Justin Anderson, Chris McMillan Salon

Photo: DON EMMERT/AFP/Getty Images

Ombre is out, and taking care of your roots is in. For this spring and summer, the grown-out, lived-in look is gone for hair color. Women are going back to a full head of highlights and a more pulled-together appearance — they want to look sophisticated rather than edgy. When you go in and ask for this trend, know that it will take a few appointments to get to the full look. For instance, by taking Miley through multiple stages, her hair was able to stay extremely healthy and vibrant. Her natural color is a lot darker, so lifting it over stages kept the integrity of the hair and avoided any damage.

For home care, I always send my clients home with dpHUE ACV Hair Rinse to lock in their color, which removes buildup from the hair. Also, I recommend blondes use the Cool Blonde Shampoo & Conditioner to keep blonde bright. The violet pigments will cut out unwanted brassiness, leaving hair perfectly toned. Lastly, using an argan oil is super important for adding shine back into the hair.

Greg Ruggeri, Salon Ruggeri

Photo: Courtesy of Salon Ruggeri

In the hot summer, an ice-cold blonde, especially worn cropped, makes a strong statement. I was inspired by the extreme winter in New York. For this, it’s best if it is a true titanium-blonde shade with no yellow. To maintain the color, you want to create a mix of products. Use Fanola No Yellow shampoo and the hair mask, diluted slightly with your regular shampoo (equal parts Fanola and normal shampoo).

Cassondra Kaeding, Redken brand ambassador

I love the look of a light burnt copper. I was drawn to this color from being inspired by golden, summer sunset. It packs a punch with vibrancy. This color is a bit different than what we have been seeing with most red color, which is more coppery — it’s been heavy in both gold and copper tones.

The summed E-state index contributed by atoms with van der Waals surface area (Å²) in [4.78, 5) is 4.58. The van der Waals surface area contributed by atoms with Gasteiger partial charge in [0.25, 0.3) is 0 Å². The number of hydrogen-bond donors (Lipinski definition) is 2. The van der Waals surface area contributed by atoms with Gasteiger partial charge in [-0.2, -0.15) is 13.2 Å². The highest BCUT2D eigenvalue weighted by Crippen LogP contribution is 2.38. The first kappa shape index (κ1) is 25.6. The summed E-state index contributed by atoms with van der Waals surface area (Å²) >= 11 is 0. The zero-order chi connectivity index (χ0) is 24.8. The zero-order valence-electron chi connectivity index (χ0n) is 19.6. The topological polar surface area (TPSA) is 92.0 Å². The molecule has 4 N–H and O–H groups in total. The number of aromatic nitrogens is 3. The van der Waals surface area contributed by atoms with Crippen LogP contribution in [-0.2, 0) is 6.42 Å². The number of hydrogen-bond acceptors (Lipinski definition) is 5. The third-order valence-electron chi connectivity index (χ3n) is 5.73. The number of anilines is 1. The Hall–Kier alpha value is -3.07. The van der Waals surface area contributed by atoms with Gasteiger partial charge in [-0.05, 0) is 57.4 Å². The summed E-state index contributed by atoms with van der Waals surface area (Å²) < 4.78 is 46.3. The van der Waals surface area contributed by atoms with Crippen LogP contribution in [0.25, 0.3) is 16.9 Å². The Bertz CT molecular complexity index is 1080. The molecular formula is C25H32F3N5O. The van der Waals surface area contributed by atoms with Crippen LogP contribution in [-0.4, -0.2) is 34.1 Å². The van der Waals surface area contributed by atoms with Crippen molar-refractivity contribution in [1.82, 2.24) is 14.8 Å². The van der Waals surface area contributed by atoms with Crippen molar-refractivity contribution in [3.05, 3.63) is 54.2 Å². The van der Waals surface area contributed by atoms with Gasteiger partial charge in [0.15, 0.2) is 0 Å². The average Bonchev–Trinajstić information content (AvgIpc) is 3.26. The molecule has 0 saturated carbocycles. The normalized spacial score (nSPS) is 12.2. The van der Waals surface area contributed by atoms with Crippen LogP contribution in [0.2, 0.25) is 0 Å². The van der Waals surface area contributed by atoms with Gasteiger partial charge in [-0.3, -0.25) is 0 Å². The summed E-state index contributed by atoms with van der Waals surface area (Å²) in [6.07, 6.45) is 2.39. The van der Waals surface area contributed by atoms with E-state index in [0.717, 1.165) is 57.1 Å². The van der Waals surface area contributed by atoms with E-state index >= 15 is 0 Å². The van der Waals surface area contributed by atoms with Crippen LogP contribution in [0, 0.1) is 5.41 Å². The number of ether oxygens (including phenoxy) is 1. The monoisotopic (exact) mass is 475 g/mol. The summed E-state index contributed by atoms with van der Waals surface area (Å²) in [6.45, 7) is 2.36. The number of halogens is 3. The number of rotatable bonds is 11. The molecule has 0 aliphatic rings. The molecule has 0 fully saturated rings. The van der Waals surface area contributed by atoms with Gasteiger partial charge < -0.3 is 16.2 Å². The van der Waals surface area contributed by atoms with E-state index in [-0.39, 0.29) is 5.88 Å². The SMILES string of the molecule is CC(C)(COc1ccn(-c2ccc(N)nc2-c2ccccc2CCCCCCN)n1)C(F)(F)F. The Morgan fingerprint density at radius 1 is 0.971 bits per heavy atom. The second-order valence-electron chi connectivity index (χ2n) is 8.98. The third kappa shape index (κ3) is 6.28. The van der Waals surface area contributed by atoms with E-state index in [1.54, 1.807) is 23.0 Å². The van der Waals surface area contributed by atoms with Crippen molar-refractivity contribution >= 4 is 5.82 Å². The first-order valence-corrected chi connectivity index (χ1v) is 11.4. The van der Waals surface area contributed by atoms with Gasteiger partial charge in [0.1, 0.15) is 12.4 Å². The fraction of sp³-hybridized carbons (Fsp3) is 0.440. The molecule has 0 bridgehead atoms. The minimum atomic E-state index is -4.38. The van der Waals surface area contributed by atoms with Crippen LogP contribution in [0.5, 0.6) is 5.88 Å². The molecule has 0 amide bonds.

The key to talking to your colorist about this look is asking for a mix of gold and copper tones. Too much copper, it will look too orange. Too gold, and it won’t have the same richness. You also want a little root to give the color dimension, so that it’s about half a shade darker than your mid and end lengths. To protect your hair color, I love the new Redken Color Extend Bonder treatment system, which is specifically designed to strengthen and protect your strands in the two weeks post–color service when hair is most fragile.

Amelia Trammell, Bumble and Bumble

Photo: Carter Smith/In Style

I’m really excited about a warm-blonde moment. It’s a little more unexpected. I think the warmer the base color, the better. Anything in the copper or gold family with the brighter ends — it’s going to look killer. The color especially glows next to brown eyes and fair or medium skin. It’s a perfect color for spring: light, but not your typical foil highlight.

Now with warmer tones, it will be very important to have an awesome color-safe shampoo and conditioner like Bb. Color Minded Shampoo and Conditioner and use them daily to protect the tones. It’s got UVA/B filters to keep it from going brassy, and helps the tones last for up to 40 shampoos.

Kirsten Stuke, Sally Hershberger Salon

Photo: Kirsten Stuke

I’ve been seeing a trend of yellow and gold hair and more vibrant colors. I think people are a little tired of the pastels and want bolder colors. I believe a lot of this inspiration is also drawn from anime, or Japanese animated series, which have finally gone mainstream in the West. Even Kim Kardashian West, who went bright pink recently, cited anime as her inspiration. This is extremely exciting for me, since I draw a lot of my inspiration from the hyperstylization of anime and how effortlessly it tends to exaggerate hair color.

More vibrant tones are also great because they last much longer and tend not to fade as quickly. Still, always use a good sulfate-free shampoo and conditioner. Olaplex will also help because strengthening your hair helps it hold on to the color longer. Hot summer sun and saltwater can fade vibrant tones quickly, so make sure to pick a cute hat if you are going to the beach or pool.

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The Best Spring Hair-Color Ideas